Playing for a payday

Brandon Jennings knows this season will likely determine his contract in October, so he's playing like it. Jeff Hanisch/US Presswire

When a rookie scale player does not receive an extension prior to the deadline (usually Oct. 31 prior to the start of his fourth season), he becomes a restricted free agent after his contract expires. Last summer, 21 of the 30 players drafted in the first round of the 2009 draft were eligible to receive rookie-scale extensions; the remaining nine had either delayed starts to their NBA careers (like Ricky Rubio) or were victims of a declined team option (like Hasheem Thabeet). Of those 21 players, just seven actually received an extension: Blake Griffin, James Harden, Stephen Curry, DeMar DeRozan, Jrue Holiday, Ty Lawson and Taj Gibson.

An extension signifies a vote of confidence and relieves a huge burden from a player; not receiving one creates a mixed situation. On one hand, you're a step closer to testing a league-wide market. On the other, in a sense you're still playing for a form of approval from the team that should know your skills best, and the broader market can see that.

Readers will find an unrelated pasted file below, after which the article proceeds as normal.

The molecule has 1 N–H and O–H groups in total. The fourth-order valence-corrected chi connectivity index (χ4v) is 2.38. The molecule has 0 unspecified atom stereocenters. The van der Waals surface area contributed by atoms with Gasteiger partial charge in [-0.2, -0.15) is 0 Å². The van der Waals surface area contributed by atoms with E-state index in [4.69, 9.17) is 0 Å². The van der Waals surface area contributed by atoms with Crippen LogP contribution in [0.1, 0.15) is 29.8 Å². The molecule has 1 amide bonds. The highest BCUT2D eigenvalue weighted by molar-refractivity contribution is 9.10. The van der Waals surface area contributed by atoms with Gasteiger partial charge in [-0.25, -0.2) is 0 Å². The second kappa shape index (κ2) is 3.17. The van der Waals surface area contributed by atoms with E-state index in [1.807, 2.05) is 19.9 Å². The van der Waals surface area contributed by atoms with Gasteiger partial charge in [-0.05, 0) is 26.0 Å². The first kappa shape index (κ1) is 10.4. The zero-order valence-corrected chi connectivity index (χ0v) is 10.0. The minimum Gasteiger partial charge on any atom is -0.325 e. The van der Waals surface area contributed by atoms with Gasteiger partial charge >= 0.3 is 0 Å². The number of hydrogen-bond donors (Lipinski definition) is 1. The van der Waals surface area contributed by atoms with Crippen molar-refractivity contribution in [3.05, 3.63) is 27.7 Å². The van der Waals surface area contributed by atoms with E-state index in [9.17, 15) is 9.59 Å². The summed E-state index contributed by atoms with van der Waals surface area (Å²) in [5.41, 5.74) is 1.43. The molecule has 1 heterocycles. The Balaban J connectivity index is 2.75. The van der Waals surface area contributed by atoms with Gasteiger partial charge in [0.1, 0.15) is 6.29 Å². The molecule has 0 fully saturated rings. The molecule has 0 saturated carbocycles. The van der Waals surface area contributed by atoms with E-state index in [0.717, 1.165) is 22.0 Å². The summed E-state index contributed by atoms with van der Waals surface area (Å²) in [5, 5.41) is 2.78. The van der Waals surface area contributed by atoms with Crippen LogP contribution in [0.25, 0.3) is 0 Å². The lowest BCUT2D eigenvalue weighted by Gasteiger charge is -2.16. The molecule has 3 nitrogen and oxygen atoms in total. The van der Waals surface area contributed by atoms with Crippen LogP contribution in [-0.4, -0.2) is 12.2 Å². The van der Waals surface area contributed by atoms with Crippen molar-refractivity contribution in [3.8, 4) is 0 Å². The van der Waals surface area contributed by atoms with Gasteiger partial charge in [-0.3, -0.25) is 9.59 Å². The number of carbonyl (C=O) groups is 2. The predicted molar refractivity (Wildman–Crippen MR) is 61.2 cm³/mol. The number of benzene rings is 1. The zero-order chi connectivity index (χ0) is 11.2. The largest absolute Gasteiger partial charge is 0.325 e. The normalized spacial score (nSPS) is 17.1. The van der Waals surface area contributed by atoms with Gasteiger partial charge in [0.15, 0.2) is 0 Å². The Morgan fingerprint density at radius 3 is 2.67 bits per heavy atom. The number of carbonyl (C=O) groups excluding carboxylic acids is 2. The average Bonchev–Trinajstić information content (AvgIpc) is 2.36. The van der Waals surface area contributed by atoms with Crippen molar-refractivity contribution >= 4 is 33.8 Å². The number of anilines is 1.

Last summer, six rookie scale restricted free agents received contracts with annual averages of more than $10 million per year, including three (Eric Gordon, Brook Lopez, and Roy Hibbert) who received maximum allowable extensions.

Below are a handful of players hoping to cash in this summer. These players are using the remainder of the season to convince their teams they're worth a big payday. The question is simple: Will their teams think they're worth a big reward?

Let's take a look.

Brandon Jennings | PG | Milwaukee Bucks